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The Cardozo Kindersley Workshop

152 Victoria Road · Cambridge · CB4 3DZ · Telephone 01223 362170


David Kindersley, lettercutter, sculptor and inventor, started his workshop near Cambridge in 1946, having been apprenticed to Eric Gill. He was joined in 1976 by Lida Lopes Cardozo, beginning a partnership which lasted until David’s death in 1995. The workshop moved to its present address in Victoria Road, Cambridge in 1977. Now run by Lida, his widow, with her husband Graham Beck, it consists usually of two lettercutters and three apprentices. Teaching is a vital part of workshop life.

Lida Kindersley is dedicated to the increase of good lettering in the world. She carves letters in stone and other media; designs typefaces; runs the Cardozo Kindersley Workshop in Cambridge; trains apprentices in lettercutting by hand, each usually staying for three years; and writes and publishes books on all these subjects.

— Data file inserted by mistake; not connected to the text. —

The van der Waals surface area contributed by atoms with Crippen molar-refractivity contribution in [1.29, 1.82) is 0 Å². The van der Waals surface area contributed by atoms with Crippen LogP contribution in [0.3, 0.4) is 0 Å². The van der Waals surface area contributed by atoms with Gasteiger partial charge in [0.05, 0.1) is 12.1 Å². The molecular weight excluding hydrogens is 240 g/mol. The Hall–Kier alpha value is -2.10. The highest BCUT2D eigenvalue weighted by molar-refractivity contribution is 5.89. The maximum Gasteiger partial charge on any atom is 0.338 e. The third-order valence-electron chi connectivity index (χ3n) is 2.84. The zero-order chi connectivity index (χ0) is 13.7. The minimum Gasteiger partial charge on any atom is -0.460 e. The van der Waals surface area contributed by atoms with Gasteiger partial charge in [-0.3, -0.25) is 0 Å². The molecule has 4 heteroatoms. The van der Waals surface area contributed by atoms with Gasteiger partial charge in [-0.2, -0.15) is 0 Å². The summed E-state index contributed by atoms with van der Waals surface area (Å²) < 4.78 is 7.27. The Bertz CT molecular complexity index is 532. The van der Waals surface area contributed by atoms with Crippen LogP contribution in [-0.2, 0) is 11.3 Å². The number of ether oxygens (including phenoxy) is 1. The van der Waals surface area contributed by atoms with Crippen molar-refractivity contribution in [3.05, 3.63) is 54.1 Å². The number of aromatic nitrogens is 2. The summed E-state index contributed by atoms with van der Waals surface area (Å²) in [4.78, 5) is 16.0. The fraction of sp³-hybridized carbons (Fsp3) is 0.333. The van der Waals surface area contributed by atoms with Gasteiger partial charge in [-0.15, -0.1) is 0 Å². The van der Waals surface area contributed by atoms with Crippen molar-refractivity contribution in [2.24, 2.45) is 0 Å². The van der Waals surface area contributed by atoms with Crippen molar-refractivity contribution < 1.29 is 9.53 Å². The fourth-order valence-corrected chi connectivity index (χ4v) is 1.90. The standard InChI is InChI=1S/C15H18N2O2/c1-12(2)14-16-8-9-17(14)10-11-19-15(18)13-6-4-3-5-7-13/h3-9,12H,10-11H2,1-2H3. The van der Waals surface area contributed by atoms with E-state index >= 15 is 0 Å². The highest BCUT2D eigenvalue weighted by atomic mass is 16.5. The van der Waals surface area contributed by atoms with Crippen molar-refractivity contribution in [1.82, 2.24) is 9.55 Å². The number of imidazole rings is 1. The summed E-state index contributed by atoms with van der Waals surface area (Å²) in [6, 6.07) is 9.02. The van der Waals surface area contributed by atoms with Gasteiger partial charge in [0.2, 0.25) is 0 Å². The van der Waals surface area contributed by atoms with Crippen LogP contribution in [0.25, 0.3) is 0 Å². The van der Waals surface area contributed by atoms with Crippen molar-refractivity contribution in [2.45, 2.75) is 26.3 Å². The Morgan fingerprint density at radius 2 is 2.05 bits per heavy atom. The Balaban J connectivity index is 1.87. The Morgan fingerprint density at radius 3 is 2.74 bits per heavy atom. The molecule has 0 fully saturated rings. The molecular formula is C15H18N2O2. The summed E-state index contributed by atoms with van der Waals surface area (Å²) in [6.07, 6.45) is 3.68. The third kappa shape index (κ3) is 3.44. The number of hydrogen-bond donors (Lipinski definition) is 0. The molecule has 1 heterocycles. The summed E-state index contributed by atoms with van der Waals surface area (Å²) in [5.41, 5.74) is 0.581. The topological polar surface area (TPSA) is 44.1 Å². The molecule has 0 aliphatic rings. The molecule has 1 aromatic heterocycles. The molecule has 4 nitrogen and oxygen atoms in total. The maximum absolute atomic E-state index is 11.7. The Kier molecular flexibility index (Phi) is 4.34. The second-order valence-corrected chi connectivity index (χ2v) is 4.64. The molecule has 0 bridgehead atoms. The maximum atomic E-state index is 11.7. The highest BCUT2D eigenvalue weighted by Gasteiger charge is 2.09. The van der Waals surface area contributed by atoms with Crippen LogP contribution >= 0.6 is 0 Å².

Lida and her assistants make letters in stone, glass, metal, paper and wood, including headstones, commemmorative plaques, heraldic carving, sundials, typefaces, bookplates and lettering cut straight into buildings. They cut with hammer and chisel and avoid using machines. They design, cut, paint, gild and prefer to fix all their own work.

A selection of our publications. See more in our shop.

Image of the front cover of 'The Cardozo Kindersley Workshop: a guide to commissioning work'

The Cardozo Kindersley Workshop: a guide to commissioning work

Lida Lopes Cardozo Kindersley

This book aims to throw some light on the process of commissioning lettering, clearly setting out the triangular relationship between patron, artist and material.

Image of the front cover of 'The Kindest Cut Of All'

The Kindest Cut Of All

Lida Lopes Cardozo Kindersley & Michael Wheeler

The making of gravestones in the Kindersley Workshop.

Image of the front cover of 'Letters For The Millenium'

Letters For The Millenium: why we cut letters in stone

Emma Lloyd-Jones & Lida Lopes Cardozo Kindersley

Why do we cut letters in stone? To make them last. Why do we want to make them last? This book explores this question, and the value and significance or lettercutting.